Have you ever dosed off to a peaceful sleep, only to have been awaken by a dreadful nightmare. Well, I've been there and done that, many a time in the heart of my deepest sleep experiences. And, I'm sure many of you have experienced them, as well. So, what causes nightmares and why do they happen? Is it a means of bringing up our past or is it a warning of the future? Whatever the intention may be, we Christians are certainly not immune to the process.
For you see, nightmares are just that, freighting experiences that seem to play on our sub-consciences minds. Moreover, like you, if I could remember all those anxious moments, I could probably writer a best seller or produce the ultimate movie.
First, a little nightmare savvy.
Interestingly, the mare in nightmare has nothing to do with a female horse. Instead, it comes from Old English maere 'goblin, incubus.' The word was nigt-mare in 1300, and it referred to an evil female spirit afflicting sleepers with a feeling of suffocation. By 1350, it was nytmare and in 1440 it was nyghte mare. Mare actually comes from the Proto-Germanic word "maron."
Nightmare was used to describe 'a bad dream caused by an incubus' in the 16th century, and by 1829 it was used to describe 'a bad dream' in general
Now that the boring facts are concluded, let's move on. I'm sure the secular psychologists can and do muster up many nightmare reasons and results, as time and education marches on. However, as Christians, naming the name of Christ, the only definitive answer comes from God Himself, by way of His Holy Word.
In Psalm 4:8 we read these words, "In peace I will both lie down and sleep, For You alone, O LORD, make me to dwell in safety".
And, one of my favorite Bible promises, which I encourage all believers to commit to memory, is found in The Apostle Paul's writings,
"For God hath not given us the spirit of fear; but of power, and of love, and of a sound mind" (2 Timothy 1:7).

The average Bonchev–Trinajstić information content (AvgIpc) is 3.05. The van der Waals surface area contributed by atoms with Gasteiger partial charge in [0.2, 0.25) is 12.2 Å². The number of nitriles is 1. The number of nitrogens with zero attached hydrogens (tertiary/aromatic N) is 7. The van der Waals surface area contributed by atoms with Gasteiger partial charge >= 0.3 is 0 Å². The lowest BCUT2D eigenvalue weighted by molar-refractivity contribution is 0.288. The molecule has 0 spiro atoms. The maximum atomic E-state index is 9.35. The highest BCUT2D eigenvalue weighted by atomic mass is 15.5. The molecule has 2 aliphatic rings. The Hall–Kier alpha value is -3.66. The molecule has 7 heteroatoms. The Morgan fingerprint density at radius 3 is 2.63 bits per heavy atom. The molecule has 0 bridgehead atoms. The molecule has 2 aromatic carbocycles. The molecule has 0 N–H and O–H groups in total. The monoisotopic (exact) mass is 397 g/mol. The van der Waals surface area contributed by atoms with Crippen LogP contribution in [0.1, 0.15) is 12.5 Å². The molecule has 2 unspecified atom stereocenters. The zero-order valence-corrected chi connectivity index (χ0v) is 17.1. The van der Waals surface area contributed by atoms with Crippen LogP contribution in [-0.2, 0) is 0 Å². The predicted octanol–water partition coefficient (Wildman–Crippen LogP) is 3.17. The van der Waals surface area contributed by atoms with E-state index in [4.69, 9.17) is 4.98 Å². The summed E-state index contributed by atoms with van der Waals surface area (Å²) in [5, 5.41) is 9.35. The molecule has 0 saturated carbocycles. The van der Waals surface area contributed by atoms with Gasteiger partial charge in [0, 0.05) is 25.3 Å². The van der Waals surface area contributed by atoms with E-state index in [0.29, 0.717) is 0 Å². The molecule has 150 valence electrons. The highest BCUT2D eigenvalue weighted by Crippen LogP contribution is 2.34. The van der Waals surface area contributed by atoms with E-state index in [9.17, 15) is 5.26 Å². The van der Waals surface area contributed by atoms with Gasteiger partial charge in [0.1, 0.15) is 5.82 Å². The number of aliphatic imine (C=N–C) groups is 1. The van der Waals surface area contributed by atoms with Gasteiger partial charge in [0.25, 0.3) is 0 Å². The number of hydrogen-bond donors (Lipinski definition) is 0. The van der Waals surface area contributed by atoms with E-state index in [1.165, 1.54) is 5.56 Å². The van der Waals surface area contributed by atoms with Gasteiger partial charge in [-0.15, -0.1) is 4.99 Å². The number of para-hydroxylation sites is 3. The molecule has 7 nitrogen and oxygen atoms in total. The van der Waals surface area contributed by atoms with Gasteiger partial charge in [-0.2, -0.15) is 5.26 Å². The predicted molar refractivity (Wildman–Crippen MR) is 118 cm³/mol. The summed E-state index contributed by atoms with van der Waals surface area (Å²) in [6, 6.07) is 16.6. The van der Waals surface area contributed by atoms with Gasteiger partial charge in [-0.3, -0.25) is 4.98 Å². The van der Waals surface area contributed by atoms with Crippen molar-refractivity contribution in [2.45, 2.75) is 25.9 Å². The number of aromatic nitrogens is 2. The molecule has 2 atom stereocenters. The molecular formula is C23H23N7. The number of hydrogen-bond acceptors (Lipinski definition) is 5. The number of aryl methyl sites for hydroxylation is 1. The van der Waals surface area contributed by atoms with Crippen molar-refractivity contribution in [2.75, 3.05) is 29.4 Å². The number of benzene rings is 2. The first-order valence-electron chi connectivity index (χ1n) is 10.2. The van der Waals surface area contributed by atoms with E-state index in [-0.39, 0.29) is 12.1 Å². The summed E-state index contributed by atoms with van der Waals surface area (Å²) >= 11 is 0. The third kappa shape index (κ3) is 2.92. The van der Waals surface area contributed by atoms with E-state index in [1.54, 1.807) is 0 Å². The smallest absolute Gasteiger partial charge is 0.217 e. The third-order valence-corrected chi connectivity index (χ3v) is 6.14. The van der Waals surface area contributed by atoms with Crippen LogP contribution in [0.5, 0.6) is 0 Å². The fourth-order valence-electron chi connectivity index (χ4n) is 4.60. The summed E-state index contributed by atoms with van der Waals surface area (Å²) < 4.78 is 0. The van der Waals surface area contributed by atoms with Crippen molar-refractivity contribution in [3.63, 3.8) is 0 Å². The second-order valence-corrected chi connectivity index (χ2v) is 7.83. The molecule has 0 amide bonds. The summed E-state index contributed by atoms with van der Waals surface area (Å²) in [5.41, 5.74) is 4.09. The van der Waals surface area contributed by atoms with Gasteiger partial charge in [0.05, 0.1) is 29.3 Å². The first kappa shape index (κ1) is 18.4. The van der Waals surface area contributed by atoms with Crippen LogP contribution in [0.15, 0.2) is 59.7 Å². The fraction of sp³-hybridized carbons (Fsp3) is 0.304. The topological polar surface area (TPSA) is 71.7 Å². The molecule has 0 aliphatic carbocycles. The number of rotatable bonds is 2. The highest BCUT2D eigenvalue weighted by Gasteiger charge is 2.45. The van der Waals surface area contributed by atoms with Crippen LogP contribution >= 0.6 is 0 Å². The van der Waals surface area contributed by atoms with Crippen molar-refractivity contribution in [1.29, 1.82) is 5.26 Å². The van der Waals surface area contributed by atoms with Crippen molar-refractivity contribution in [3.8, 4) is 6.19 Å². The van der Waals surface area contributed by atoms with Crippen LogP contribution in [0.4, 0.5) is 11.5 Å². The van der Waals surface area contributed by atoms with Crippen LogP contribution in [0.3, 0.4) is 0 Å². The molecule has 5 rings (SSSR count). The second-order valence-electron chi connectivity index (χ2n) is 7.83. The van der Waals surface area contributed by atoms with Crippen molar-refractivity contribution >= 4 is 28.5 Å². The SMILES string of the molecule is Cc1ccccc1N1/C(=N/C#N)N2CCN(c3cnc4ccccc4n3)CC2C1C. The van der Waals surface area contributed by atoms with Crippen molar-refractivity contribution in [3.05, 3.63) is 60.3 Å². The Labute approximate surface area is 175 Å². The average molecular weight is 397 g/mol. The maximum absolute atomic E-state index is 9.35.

So, how do we Christians cope with the nightmare effect? One might try counting sheep, but that doesn't work very well in the real world. The best approach, I have found, is to get up, walk to the old trusted refrigerator and get a small glass of milk. As well as a cookie, if you aren't watching your weight. Then return to bed and have a nice talk with your Heavenly Father.
"Cast your burden upon the LORD and He will sustain you; He will never allow the righteous to be shaken"(Psalm 55:22).
Of course God is already aware of our problem, God is omnipotent, which means that He is all-powerful; God is omnipresent, which means that God is everywhere at the same time; and God is omniscient, which means that God knows everything.
In the Old Testament book of Isaiah God says of Himself, " ... For I am God, and there is no other; I am God, and there is none like Me, Declaring the end from the beginning, And from ancient times things that are not yet done, Saying, 'My counsel shall stand, And I will do all My pleasure" (Isaiah 46:9-10)'
In addition, The apostle John tells us, “God is greater than our heart, and knows all things.”(John 3:20), and King David confirms the same by saying "that God even knows and understands our thoughts “afar off.” (Psalm 139:2).
Together these scriptures tell us that God knows the end from the beginning, He knows what is in our heart and He knows our thoughts before we think them.
However, it surely doesn't hurt to talk our problems over with our Heavenly Father and get them off our chest, in a manner of speaking. After all, it's our continuing fellowship with God, that confirms His strength in our day-to-day lives. For you see, fellowship with God is not an option for Christians.
The Bible teachers us to walk in the light, and have fellowship with God.(I John 1:7)
Yes, just as we have intimate real relational fellowship one with another, we also have it with God. And that includes our frightful nighttime experiences. Simply wish God good night and fall back into sleep land.
Remember the old childhood "goodnight prayer" Try it for yourself. Simple as if may be, it's worked wonders throughout history.
Now I lay me down to sleep,
I pray the Lord my soul to keep;
If I die before I wake,
I pray the Lord my soul to take.